Port Hudson, the last Confederate stronghold on the Mississippi River besides Vicksburg, was located on the Louisiana side of the waterway at a sharp bend, about 147 miles above New Orleans and 22 miles above Baton Rouge. The heavy guns defending Port Hudson were so powerful that they had nearly destroyed Rear-Admiral David G. Farragut’s Federal warships when they tried to pass the stronghold in March.
Major-General Nathaniel P. Banks, commanding the Federal Army of the Gulf, had turned away from Port Hudson and instead tried to gain control of the Red River, the principal waterway that Confederates used to transport supplies from the west. Federal General-in-Chief Henry W. Halleck called these movements of “secondary importance,” and the Lincoln administration had been pressuring Banks to turn his attention back to Port Hudson.
Banks argued that he could not advance on the stronghold until he received the reinforcements that Major-General Ulysses S. Grant had promised him. But now that Grant had invested Vicksburg, he could not send Banks any men. Banks finally began arranging to confront Port Hudson when he received word that the Confederate garrison had been weakened by the transfer of some troops to Vicksburg.
Federal mortars began bombarding Port Hudson on May 8. Five days later, Banks requested that Farragut’s gunboats stay above Port Hudson to support his army. Banks feared that without the gunboats, Confederate supplies would continue flowing down the Red River and across the Mississippi to Vicksburg.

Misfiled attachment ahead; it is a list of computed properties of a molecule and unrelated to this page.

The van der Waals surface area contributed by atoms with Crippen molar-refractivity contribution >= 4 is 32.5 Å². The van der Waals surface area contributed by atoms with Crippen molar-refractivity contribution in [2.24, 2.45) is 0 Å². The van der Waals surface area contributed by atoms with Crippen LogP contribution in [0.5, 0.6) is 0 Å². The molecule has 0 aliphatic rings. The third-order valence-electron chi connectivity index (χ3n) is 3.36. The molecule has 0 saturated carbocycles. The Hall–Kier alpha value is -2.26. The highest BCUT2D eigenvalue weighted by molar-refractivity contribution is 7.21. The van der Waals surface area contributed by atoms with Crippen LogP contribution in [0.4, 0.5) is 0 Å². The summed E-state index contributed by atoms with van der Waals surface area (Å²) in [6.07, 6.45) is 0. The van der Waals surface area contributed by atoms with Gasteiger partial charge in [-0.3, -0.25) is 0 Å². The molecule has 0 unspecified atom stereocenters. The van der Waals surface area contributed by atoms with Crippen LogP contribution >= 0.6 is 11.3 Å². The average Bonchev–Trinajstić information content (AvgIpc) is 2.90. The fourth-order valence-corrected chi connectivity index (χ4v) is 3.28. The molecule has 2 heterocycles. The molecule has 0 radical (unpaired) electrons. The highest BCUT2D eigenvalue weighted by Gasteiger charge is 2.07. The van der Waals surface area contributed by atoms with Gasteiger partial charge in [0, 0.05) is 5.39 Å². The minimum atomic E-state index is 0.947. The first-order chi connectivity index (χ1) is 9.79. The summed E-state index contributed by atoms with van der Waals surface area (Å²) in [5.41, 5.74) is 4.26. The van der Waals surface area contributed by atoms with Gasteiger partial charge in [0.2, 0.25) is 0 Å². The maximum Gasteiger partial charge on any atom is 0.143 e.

Banks sent 2,000 wagons filled with captured supplies south and began moving out of Alexandria on the 14th. The 3rd Louisiana Native Guards, a black regiment, began building bridges for the Federals. Banks planned a two-pronged advance on Port Hudson, with two divisions approaching from Baton Rouge to the south and three divisions approaching from Bayou Sara to the northwest.
Banks’s Federals ravaged the northern Louisiana countryside as they marched. Captain Elijah Petty wrote that the soldiers busied themselves “laying waste farms, breaking sugar kettles, destroying farming utensils, also furniture, beds, clothing, etc., stealing all the negroes and other transportable property and carrying it away with them.” Another soldier noted that 6,000 black refugees came into their lines during the march, while the troops seized “five hundred plantation wagons, three thousand mules and horses, besides a fabulous number of cattle.”
Confederate cavalry raided Federals on the west bank of the Mississippi, taking prisoners and large amounts of supplies that Banks planned to use for his campaign. Banks pushed forward with his offensive nonetheless. Farragut reported to Navy Secretary Gideon Welles:
“We are again about to attack Port Hudson. General Banks, supported by the Hartford, Albatross and some of the small gunboats, will attack from above, landing probably at Bayou Sara, while General (Christopher) Augur will march up from Baton Rouge and will attack the place from below… my vessels are pretty well used up, but they must work as long as they can.”